In case you haven't already seen this terribly depressing census report from last week, here are a few excerpts (emphasis added):
Opting to stay put, roughly 5.9 million Americans 25-34 last year lived with their parents, an increase of 25 percent from before the recession. Driven by a record 1 in 5 young men who doubled up in households, men are now nearly twice as likely as women to live with their parents.Six percent.
Marriages fell to a record low last year of just 51.4 percent among adults 18 and over, compared with 57 percent in 2000. Among young adults 25-34, marriage was at 44.2 percent, also a new low.
Broken down by race and ethnicity, 31 percent of young black men lived in their parents' homes, compared with 21 percent of young Latino men and 15 percent of young white men. At the state level, New York had the highest share of young men living with their parents at 21 percent, followed by New Jersey and Hawaii, all states with higher costs of living. Most of the cities with low percentages of young adults living at home were in the Midwest.
Younger women across all race and ethnic groups had fewer children compared with 2008. Births declined 6 percent among 20-34 year-olds over the two-year period even though the number of women in this group increased by more than 1 million, according to an analysis of census data by Kenneth Johnson, sociology professor and senior demographer at the University of New Hampshire. Never before has such a drop in births occurred when the population of young adults increased in at least 15 years.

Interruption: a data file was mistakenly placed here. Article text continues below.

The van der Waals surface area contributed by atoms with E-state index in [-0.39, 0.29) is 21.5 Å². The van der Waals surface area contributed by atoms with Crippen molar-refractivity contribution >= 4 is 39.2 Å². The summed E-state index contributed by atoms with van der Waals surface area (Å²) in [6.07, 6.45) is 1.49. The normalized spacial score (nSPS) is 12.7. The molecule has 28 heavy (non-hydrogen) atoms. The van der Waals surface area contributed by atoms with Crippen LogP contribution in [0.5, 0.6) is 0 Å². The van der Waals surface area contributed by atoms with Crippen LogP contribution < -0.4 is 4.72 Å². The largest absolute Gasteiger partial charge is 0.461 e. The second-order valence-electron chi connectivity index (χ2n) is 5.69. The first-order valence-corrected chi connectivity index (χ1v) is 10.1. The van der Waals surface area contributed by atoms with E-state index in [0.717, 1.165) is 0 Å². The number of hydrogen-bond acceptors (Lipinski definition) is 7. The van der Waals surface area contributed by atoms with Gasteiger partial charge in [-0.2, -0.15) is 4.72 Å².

Call it perpetual adolescence, or the death (or is it only dormancy?) of the survival instinct, or whatever.The whole point of parenting is to produce an independent individual. A healthy society would support that goal. When young men and young women aren't interested in or able to take their turns as grown-ups in the circle of life, we've all got a problem.
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